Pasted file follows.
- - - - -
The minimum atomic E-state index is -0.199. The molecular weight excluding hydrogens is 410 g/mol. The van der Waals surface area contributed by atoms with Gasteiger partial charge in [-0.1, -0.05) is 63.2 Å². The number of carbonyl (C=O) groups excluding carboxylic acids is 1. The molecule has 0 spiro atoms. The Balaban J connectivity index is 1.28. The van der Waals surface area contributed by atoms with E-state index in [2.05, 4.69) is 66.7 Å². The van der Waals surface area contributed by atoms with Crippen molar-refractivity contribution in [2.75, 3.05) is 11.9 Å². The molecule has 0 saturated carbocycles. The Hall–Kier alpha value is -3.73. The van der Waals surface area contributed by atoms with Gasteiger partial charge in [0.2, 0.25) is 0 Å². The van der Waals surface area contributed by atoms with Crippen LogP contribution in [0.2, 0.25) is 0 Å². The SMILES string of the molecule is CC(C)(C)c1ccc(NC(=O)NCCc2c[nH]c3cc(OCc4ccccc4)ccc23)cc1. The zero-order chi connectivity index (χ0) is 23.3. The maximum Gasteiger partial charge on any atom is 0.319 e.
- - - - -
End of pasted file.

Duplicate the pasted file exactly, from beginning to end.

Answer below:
The minimum atomic E-state index is -0.199. The molecular weight excluding hydrogens is 410 g/mol. The van der Waals surface area contributed by atoms with Gasteiger partial charge in [-0.1, -0.05) is 63.2 Å². The number of carbonyl (C=O) groups excluding carboxylic acids is 1. The molecule has 0 spiro atoms. The Balaban J connectivity index is 1.28. The van der Waals surface area contributed by atoms with E-state index in [2.05, 4.69) is 66.7 Å². The van der Waals surface area contributed by atoms with Crippen molar-refractivity contribution in [2.75, 3.05) is 11.9 Å². The molecule has 0 saturated carbocycles. The Hall–Kier alpha value is -3.73. The van der Waals surface area contributed by atoms with Gasteiger partial charge in [0.2, 0.25) is 0 Å². The van der Waals surface area contributed by atoms with Crippen LogP contribution in [0.2, 0.25) is 0 Å². The SMILES string of the molecule is CC(C)(C)c1ccc(NC(=O)NCCc2c[nH]c3cc(OCc4ccccc4)ccc23)cc1. The zero-order chi connectivity index (χ0) is 23.3. The maximum Gasteiger partial charge on any atom is 0.319 e.